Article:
University of South Alabama, Office of Public Relations
 

April 15, 2008
Contact: Stephanie A. Hudson, Office of Public Relations, (251) 460-6211

USA Student Wins Alabama Academy of Science Award for Engineering Project

USA sophomore mechanical engineering student Carmen Zirlott received an award from the Alabama Academy of Science for her project titled “Skin Temperature Increase During MMW Radiation: Effects of Blood Flow.” The award was for the poster presentation she created to complement the project.

The project focuses on the study of the effects of microwaves on the temperature of the skin and the relationship blood flow has with temperature increase.

 “We are working on a rather inventive method to measure skin blood flow, an important physiological variable,” Zirlott said. “This research will make a significant impact on the medical and engineering worlds.”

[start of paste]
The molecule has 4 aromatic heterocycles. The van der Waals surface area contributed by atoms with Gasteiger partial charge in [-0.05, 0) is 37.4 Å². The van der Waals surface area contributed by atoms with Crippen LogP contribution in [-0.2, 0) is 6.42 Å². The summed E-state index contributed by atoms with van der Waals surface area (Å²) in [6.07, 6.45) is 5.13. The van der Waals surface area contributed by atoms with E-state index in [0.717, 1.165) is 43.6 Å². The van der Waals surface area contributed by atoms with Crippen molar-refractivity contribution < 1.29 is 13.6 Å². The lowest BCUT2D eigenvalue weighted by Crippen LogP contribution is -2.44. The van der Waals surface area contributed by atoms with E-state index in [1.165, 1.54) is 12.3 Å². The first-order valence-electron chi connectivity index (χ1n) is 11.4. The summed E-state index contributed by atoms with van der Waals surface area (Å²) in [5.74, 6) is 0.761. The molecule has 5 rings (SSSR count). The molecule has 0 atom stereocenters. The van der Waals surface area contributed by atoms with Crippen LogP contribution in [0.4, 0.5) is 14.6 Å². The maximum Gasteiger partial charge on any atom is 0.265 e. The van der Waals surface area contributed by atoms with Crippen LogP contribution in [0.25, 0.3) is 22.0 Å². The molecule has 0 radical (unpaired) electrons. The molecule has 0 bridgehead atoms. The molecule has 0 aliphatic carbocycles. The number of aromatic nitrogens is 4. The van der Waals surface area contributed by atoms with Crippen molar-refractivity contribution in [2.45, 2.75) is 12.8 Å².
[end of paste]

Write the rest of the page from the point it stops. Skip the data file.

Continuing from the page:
Zirlott, a Grand Bay native, began the research for her project while participating in the summer 2007 undergraduate research program sponsored by USA’s Committee for Undergraduate Research. She is continuing her research under the supervision of Dr. David Nelson, chair of the mechanical engineering department, in conjunction with USA’s College of Medicine.

“As an undergraduate student, winning this award is a very prestigious recognition for Carmen.” Nelson said, “Most of the projects competing for the award were submitted by graduate students.”

The Alabama Academy of Science held its 85th annual meeting this year at Samford University in Birmingham. Each year, contestants from Alabama colleges and universities present projects for review by the academy.

The Alabama Academy of Science was organized in Mobile in 1924 with 40 charter members representing academic and governmental interests in science. In 2005 the membership consisted of more than 600 persons from all parts of the state. As science and technology have developed over the years, the academy has broadened its activities and its influence, especially in research and education.

USA’s College of Engineering enrolls 1,093 students and has awarded 3,639 degrees.

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